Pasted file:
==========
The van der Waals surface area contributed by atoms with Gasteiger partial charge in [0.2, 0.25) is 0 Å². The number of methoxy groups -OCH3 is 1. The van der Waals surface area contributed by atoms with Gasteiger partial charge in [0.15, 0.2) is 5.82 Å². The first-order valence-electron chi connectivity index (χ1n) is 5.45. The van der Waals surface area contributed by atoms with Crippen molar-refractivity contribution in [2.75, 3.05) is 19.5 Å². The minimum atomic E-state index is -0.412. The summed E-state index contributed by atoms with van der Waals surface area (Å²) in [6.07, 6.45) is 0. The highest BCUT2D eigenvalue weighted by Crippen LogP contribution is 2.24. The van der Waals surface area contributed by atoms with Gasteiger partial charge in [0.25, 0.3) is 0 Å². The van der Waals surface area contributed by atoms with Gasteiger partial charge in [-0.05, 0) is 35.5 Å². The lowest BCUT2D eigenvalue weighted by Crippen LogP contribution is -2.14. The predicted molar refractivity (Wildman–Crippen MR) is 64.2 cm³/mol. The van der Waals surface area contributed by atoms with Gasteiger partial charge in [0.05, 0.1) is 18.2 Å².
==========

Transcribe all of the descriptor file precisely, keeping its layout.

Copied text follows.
The van der Waals surface area contributed by atoms with Gasteiger partial charge in [0.2, 0.25) is 0 Å². The number of methoxy groups -OCH3 is 1. The van der Waals surface area contributed by atoms with Gasteiger partial charge in [0.15, 0.2) is 5.82 Å². The first-order valence-electron chi connectivity index (χ1n) is 5.45. The van der Waals surface area contributed by atoms with Crippen molar-refractivity contribution in [2.75, 3.05) is 19.5 Å². The minimum atomic E-state index is -0.412. The summed E-state index contributed by atoms with van der Waals surface area (Å²) in [6.07, 6.45) is 0. The highest BCUT2D eigenvalue weighted by Crippen LogP contribution is 2.24. The van der Waals surface area contributed by atoms with Gasteiger partial charge in [0.25, 0.3) is 0 Å². The van der Waals surface area contributed by atoms with Gasteiger partial charge in [-0.05, 0) is 35.5 Å². The lowest BCUT2D eigenvalue weighted by Crippen LogP contribution is -2.14. The predicted molar refractivity (Wildman–Crippen MR) is 64.2 cm³/mol. The van der Waals surface area contributed by atoms with Gasteiger partial charge in [0.05, 0.1) is 18.2 Å².